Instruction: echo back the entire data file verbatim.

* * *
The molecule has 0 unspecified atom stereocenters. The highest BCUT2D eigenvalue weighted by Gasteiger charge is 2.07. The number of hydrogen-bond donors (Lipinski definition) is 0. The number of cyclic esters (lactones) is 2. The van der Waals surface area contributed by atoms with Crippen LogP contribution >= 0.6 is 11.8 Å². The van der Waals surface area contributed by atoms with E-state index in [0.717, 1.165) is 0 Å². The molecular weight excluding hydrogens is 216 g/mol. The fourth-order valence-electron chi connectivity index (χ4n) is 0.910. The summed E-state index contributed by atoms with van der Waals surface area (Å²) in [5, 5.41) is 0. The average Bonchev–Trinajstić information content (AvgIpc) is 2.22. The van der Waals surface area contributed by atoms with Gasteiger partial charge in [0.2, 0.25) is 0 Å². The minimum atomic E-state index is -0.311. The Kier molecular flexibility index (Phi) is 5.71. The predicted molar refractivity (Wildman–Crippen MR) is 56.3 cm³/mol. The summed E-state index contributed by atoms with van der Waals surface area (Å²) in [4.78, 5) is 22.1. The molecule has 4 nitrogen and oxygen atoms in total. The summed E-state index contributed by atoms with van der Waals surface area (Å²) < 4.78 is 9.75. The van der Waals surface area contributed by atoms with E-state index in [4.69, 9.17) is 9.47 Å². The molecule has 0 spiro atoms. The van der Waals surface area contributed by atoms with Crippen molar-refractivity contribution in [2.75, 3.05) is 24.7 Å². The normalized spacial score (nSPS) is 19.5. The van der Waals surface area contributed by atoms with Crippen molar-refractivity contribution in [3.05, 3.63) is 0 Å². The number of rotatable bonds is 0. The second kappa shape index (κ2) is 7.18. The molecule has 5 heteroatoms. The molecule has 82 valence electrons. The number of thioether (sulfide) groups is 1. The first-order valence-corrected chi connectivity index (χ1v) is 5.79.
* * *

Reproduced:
The molecule has 0 unspecified atom stereocenters. The highest BCUT2D eigenvalue weighted by Gasteiger charge is 2.07. The number of hydrogen-bond donors (Lipinski definition) is 0. The number of cyclic esters (lactones) is 2. The van der Waals surface area contributed by atoms with Crippen LogP contribution >= 0.6 is 11.8 Å². The van der Waals surface area contributed by atoms with E-state index in [0.717, 1.165) is 0 Å². The molecular weight excluding hydrogens is 216 g/mol. The fourth-order valence-electron chi connectivity index (χ4n) is 0.910. The summed E-state index contributed by atoms with van der Waals surface area (Å²) in [5, 5.41) is 0. The average Bonchev–Trinajstić information content (AvgIpc) is 2.22. The van der Waals surface area contributed by atoms with Gasteiger partial charge in [0.2, 0.25) is 0 Å². The minimum atomic E-state index is -0.311. The Kier molecular flexibility index (Phi) is 5.71. The predicted molar refractivity (Wildman–Crippen MR) is 56.3 cm³/mol. The summed E-state index contributed by atoms with van der Waals surface area (Å²) in [4.78, 5) is 22.1. The molecule has 4 nitrogen and oxygen atoms in total. The summed E-state index contributed by atoms with van der Waals surface area (Å²) < 4.78 is 9.75. The van der Waals surface area contributed by atoms with E-state index in [4.69, 9.17) is 9.47 Å². The molecule has 0 spiro atoms. The van der Waals surface area contributed by atoms with Crippen molar-refractivity contribution in [2.75, 3.05) is 24.7 Å². The normalized spacial score (nSPS) is 19.5. The van der Waals surface area contributed by atoms with Crippen molar-refractivity contribution in [3.05, 3.63) is 0 Å². The number of rotatable bonds is 0. The second kappa shape index (κ2) is 7.18. The molecule has 5 heteroatoms. The molecule has 82 valence electrons. The number of thioether (sulfide) groups is 1. The first-order valence-corrected chi connectivity index (χ1v) is 5.79.